Arguably she manages to uphold her position until the point in the play where she too becomes troubled by her actions and at this point leaves Macbeth free to rule. Interestingly the relationship between the two is at his closest when the two are plotting to ahieve power and arguably this begins to wane from the moment that Macbeth is crowned King.
Nevertheless, Lady Macbeth plays a crucial part in the plot of the play and certainly portrays the darker side of woman. Perhaps Shakespeare was attempting to show just how powerful women could be?
Lady Macbeth is not the first unruly woman in the drama to be constrained or returned to her acceptable role. We see the three witches have overstepped their bounds when Hecate appears in 3.5 and chides them for their support of Macbeth, "... a wayward son, / Spiteful and wrathful, who, as others do, / Loves for his own ends, not for you" (11-13). Even the witches have an established hierarchy, and their prophecies can only be used for the benefit of an acceptable subject. Macbeth is not a good choice for the hearing of the prophecy, and the three sisters must now restore the balance they had disturbed. Their last prophecy to Macbeth, of course, leads him to the false sense of security when he believes he can never be harmed. When he listens to and heeds this prophecy, he and Lady Macbeth begin to switch roles in the drama. He becomes completely blind to any danger to himself, and Lady Macbeth changes from a murderer who philosophically states, "Things without all remedy / Should be without regard. What's done is done" (3.2.13-14) to a disturbed sleepwalker who paces futilely every night in search of enough water to cleanse her of her sins. Macbeth is stepping up to the role he wanted but was afraid to kill for, and Lady Macbeth's strength is no longer needed. A displaced person, she has no further role in the support of her husband and will revert to the more traditional feminine role. As he becomes stronger, she weakens, for two such blindly driven characters are not needed to rule. Finally, with her suicide, she removes herself from the stage completely, leaving her husband not to mourn her passing but to simply comment, "She should have died hereafter."
Posted by dalejo on July 17, 2011 at 10:40 PM (Answer #5)
High School Teacher
Shakespeare it seems had to rebalance the roles and so Lady Macbeth's downfall occurs quicker than Macbeth's, perhaps because she rebelled against her femininity? Macbeth has taken society's approval of state-sanctioned murder too far, to the extent of killing and supplanting the head of state, but his behaviour is an extension of appropriate masculine action for his military-minded world.
Lady Macbeth, however, has stepped completely outside the bounds of femininity and must be punished, even if it is by her own hand. More self-aware than Macbeth to the end, she does not wait for anyone else to end her unnatural existence--she does it willingly to herself, quietly and offstage. I always find it intriguing that Shakespeare chose to do this scene off stage, ** refer to the way in which the audience are given the information of her death and then question the importance of it? Surely it demonstrates how insignificant she is at this point in the play in comparison to the beginning before they obtain power?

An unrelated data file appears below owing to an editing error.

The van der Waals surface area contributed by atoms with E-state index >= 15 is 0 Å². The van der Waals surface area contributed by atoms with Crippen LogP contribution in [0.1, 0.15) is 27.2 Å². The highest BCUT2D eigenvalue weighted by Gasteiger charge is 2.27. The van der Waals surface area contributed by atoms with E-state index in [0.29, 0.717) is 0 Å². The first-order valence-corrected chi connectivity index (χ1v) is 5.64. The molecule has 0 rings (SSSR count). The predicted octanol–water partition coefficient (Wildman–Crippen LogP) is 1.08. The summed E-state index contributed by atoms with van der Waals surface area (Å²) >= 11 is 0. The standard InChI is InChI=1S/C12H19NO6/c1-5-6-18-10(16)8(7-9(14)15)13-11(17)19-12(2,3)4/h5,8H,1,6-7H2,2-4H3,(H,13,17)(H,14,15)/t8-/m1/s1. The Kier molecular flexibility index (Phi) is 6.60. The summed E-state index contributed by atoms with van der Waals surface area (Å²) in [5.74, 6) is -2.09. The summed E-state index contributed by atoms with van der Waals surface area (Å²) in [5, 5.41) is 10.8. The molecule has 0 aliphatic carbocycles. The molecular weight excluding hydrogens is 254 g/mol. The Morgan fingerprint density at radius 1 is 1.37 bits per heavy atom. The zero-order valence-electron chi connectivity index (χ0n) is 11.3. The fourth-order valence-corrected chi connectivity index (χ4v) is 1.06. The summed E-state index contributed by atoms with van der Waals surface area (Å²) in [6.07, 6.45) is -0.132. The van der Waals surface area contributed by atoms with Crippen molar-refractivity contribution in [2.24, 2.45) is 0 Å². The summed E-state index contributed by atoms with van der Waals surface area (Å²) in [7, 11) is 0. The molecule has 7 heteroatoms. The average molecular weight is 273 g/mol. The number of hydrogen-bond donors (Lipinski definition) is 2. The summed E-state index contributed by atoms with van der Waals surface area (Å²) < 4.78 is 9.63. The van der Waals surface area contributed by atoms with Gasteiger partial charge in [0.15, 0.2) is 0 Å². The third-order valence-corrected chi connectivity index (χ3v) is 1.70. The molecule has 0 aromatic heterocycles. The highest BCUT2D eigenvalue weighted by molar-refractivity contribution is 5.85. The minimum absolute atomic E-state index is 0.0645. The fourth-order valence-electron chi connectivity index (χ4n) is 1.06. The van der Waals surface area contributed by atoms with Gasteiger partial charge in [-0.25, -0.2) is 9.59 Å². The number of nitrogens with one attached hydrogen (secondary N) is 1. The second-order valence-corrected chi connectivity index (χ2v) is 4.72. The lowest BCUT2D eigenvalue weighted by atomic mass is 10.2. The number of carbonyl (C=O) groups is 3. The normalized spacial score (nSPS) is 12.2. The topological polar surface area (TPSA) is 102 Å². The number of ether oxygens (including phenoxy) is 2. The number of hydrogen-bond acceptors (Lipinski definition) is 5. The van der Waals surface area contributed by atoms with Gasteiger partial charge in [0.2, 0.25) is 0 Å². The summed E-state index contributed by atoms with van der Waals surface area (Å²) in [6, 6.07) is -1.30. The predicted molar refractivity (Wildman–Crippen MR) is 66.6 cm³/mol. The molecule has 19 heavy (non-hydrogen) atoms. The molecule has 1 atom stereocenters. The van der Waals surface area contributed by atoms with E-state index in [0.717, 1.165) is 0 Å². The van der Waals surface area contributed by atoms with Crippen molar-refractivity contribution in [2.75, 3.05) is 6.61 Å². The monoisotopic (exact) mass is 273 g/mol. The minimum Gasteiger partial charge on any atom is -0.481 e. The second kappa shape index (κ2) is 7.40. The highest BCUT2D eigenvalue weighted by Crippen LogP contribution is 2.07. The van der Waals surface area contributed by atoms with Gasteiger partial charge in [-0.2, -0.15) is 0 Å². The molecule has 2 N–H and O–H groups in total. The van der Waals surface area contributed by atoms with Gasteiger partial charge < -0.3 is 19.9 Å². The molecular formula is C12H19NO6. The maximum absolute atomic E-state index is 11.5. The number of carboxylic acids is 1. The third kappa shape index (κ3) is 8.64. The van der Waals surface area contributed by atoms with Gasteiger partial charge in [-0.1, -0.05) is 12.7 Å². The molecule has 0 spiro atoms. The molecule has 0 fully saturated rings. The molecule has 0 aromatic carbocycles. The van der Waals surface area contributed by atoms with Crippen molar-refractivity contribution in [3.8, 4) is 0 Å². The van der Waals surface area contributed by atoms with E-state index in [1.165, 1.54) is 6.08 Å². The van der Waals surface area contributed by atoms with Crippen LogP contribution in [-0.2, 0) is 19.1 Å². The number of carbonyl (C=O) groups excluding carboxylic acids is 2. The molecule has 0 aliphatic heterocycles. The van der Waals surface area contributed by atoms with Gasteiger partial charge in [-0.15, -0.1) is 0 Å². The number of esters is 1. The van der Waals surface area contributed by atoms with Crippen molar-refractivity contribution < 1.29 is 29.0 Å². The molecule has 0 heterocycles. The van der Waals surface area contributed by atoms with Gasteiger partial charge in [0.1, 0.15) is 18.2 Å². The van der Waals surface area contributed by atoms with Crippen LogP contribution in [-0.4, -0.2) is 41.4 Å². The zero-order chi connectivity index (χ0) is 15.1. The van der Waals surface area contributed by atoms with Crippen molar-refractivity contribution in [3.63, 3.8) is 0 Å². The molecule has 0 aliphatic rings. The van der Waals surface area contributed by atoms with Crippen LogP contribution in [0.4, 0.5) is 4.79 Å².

Macbeth, on the other hand, determines not to surrender and not to fall upon his sword, for at the end his overconfidence blinds him to any possible danger, and he only completely understands his own doom when nature itself, in the form of a mobile Birnam Wood, and another man outside of nature yet willing to restore order, Macduff, takes his life away from him.
Posted by dalejo on July 17, 2011 at 10:43 PM (Answer #6)
High School Teacher
It is interesting that even in light of the fact that Macbeth is the tragic hero and primary villain in Shakespeare's play Macbeth, his wife is the galvanizing force behind his eventual promise to take Duncan's life. Even as he considers it, the valiant hero has second thoughts and tries to talk his wife out of the plan. However, her ambition is just as great as his—perhaps more so, for she wants to be queen and will insult her husband and push until he finally gives in. Rather than encouraging him, she insults his manhood and his bravery, and berates him. Though they speak lovingly to each other, she does not seem to share any soft feelings for him as she verbally attacks without hesitation.
Lady Macbeth knows her husband's character. She calls on the dark spirits to make her as tough as she needs to be to complete the task before her, for she fears that her husband is too nice—
Yet do I fear thy nature,
It is too full o' th' milk of human kindness
To catch the nearest way. (I.v.15-18)
She is afraid that Macbeth will not be able to find it in him to take the short cut to become king which requires that he kill Duncan—so she needs to be strong.
Lady Macbeth does not ever verbalize to her husband a desire to see him happily seated on the throne. More likely, when Macbeth shares his second thoughts with his wife about the murder, tells her that he wants to enjoy the rewards he has recently been reaping for a while, and put off the murder of the King, her first reaction would likely be resentment. He has everything he could possibly want, but she is still not queen. She wants the power and the status. This is completely about her, and has nothing to do with wanting what is best for her husband. For who he is at the beginning and what he has is the best thing for him.
Posted by booboosmoosh on September 6, 2011 at 4:31 PM (Answer #7)